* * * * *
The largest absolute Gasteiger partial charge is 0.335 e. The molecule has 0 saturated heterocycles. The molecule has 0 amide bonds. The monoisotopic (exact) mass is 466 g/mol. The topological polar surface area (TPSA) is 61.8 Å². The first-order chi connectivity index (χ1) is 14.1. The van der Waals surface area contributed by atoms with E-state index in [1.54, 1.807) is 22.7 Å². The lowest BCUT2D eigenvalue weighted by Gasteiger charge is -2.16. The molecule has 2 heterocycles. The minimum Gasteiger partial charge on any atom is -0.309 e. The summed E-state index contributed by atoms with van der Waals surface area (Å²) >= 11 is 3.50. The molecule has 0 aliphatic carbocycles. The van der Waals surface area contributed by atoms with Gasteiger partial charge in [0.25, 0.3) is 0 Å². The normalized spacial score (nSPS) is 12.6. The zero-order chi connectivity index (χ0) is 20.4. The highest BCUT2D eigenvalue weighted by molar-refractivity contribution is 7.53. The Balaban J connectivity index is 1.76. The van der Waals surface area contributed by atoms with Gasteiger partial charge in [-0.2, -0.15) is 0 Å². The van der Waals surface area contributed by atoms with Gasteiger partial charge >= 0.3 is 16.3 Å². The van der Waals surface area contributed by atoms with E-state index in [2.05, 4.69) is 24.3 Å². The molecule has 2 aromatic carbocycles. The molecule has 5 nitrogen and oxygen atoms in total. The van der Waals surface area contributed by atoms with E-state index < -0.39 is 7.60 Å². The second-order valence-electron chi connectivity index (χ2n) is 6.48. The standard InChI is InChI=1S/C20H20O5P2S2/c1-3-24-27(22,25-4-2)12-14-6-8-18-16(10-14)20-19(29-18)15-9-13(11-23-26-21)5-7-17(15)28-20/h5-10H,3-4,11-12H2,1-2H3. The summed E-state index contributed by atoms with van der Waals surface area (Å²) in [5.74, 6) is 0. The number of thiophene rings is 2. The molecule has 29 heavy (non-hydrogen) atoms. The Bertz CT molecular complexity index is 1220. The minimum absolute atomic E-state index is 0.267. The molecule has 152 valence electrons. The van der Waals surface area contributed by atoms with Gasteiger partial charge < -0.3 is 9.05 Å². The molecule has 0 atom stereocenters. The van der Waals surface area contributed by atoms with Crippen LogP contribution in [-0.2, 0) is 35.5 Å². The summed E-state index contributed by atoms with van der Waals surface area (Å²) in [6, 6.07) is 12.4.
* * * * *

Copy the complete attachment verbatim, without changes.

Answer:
The largest absolute Gasteiger partial charge is 0.335 e. The molecule has 0 saturated heterocycles. The molecule has 0 amide bonds. The monoisotopic (exact) mass is 466 g/mol. The topological polar surface area (TPSA) is 61.8 Å². The first-order chi connectivity index (χ1) is 14.1. The van der Waals surface area contributed by atoms with E-state index in [1.54, 1.807) is 22.7 Å². The lowest BCUT2D eigenvalue weighted by Gasteiger charge is -2.16. The molecule has 2 heterocycles. The minimum Gasteiger partial charge on any atom is -0.309 e. The summed E-state index contributed by atoms with van der Waals surface area (Å²) >= 11 is 3.50. The molecule has 0 aliphatic carbocycles. The van der Waals surface area contributed by atoms with Gasteiger partial charge in [0.25, 0.3) is 0 Å². The normalized spacial score (nSPS) is 12.6. The zero-order chi connectivity index (χ0) is 20.4. The highest BCUT2D eigenvalue weighted by molar-refractivity contribution is 7.53. The Balaban J connectivity index is 1.76. The van der Waals surface area contributed by atoms with Gasteiger partial charge in [-0.2, -0.15) is 0 Å². The van der Waals surface area contributed by atoms with Gasteiger partial charge >= 0.3 is 16.3 Å². The van der Waals surface area contributed by atoms with E-state index in [2.05, 4.69) is 24.3 Å². The molecule has 2 aromatic carbocycles. The molecule has 5 nitrogen and oxygen atoms in total. The van der Waals surface area contributed by atoms with E-state index < -0.39 is 7.60 Å². The second-order valence-electron chi connectivity index (χ2n) is 6.48. The standard InChI is InChI=1S/C20H20O5P2S2/c1-3-24-27(22,25-4-2)12-14-6-8-18-16(10-14)20-19(29-18)15-9-13(11-23-26-21)5-7-17(15)28-20/h5-10H,3-4,11-12H2,1-2H3. The summed E-state index contributed by atoms with van der Waals surface area (Å²) in [5.74, 6) is 0. The number of thiophene rings is 2. The molecule has 29 heavy (non-hydrogen) atoms. The Bertz CT molecular complexity index is 1220. The minimum absolute atomic E-state index is 0.267. The molecule has 152 valence electrons. The van der Waals surface area contributed by atoms with Gasteiger partial charge < -0.3 is 9.05 Å². The molecule has 0 atom stereocenters. The van der Waals surface area contributed by atoms with Crippen LogP contribution in [-0.2, 0) is 35.5 Å². The summed E-state index contributed by atoms with van der Waals surface area (Å²) in [6, 6.07) is 12.4.